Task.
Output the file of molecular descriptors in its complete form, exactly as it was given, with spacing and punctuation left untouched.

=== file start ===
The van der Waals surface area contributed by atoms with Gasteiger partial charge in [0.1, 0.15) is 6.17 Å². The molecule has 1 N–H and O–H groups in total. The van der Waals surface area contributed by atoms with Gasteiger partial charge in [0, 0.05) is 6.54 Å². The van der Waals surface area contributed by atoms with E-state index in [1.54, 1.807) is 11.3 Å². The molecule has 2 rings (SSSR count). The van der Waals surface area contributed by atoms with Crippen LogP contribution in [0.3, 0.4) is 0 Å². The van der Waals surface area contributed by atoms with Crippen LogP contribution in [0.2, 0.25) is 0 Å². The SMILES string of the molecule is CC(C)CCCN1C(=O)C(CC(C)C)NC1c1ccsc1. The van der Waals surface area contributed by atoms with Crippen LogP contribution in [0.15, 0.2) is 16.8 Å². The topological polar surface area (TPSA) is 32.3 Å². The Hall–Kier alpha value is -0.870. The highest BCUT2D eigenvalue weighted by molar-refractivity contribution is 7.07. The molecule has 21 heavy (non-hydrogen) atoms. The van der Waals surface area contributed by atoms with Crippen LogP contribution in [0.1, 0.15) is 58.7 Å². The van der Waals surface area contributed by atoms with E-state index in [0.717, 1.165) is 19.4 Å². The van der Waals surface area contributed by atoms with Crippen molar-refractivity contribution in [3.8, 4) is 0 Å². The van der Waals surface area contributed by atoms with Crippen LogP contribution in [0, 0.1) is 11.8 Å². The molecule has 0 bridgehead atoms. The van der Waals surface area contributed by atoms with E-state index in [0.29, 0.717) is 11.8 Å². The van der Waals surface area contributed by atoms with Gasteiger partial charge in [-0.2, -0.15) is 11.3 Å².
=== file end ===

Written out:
The van der Waals surface area contributed by atoms with Gasteiger partial charge in [0.1, 0.15) is 6.17 Å². The molecule has 1 N–H and O–H groups in total. The van der Waals surface area contributed by atoms with Gasteiger partial charge in [0, 0.05) is 6.54 Å². The van der Waals surface area contributed by atoms with E-state index in [1.54, 1.807) is 11.3 Å². The molecule has 2 rings (SSSR count). The van der Waals surface area contributed by atoms with Crippen LogP contribution in [0.3, 0.4) is 0 Å². The van der Waals surface area contributed by atoms with Crippen LogP contribution in [0.2, 0.25) is 0 Å². The SMILES string of the molecule is CC(C)CCCN1C(=O)C(CC(C)C)NC1c1ccsc1. The van der Waals surface area contributed by atoms with Crippen LogP contribution in [0.15, 0.2) is 16.8 Å². The topological polar surface area (TPSA) is 32.3 Å². The Hall–Kier alpha value is -0.870. The highest BCUT2D eigenvalue weighted by molar-refractivity contribution is 7.07. The molecule has 21 heavy (non-hydrogen) atoms. The van der Waals surface area contributed by atoms with Crippen LogP contribution in [0.1, 0.15) is 58.7 Å². The van der Waals surface area contributed by atoms with E-state index in [0.717, 1.165) is 19.4 Å². The van der Waals surface area contributed by atoms with Crippen molar-refractivity contribution in [3.8, 4) is 0 Å². The van der Waals surface area contributed by atoms with Crippen LogP contribution in [0, 0.1) is 11.8 Å². The molecule has 0 bridgehead atoms. The van der Waals surface area contributed by atoms with E-state index in [0.29, 0.717) is 11.8 Å². The van der Waals surface area contributed by atoms with Gasteiger partial charge in [-0.2, -0.15) is 11.3 Å².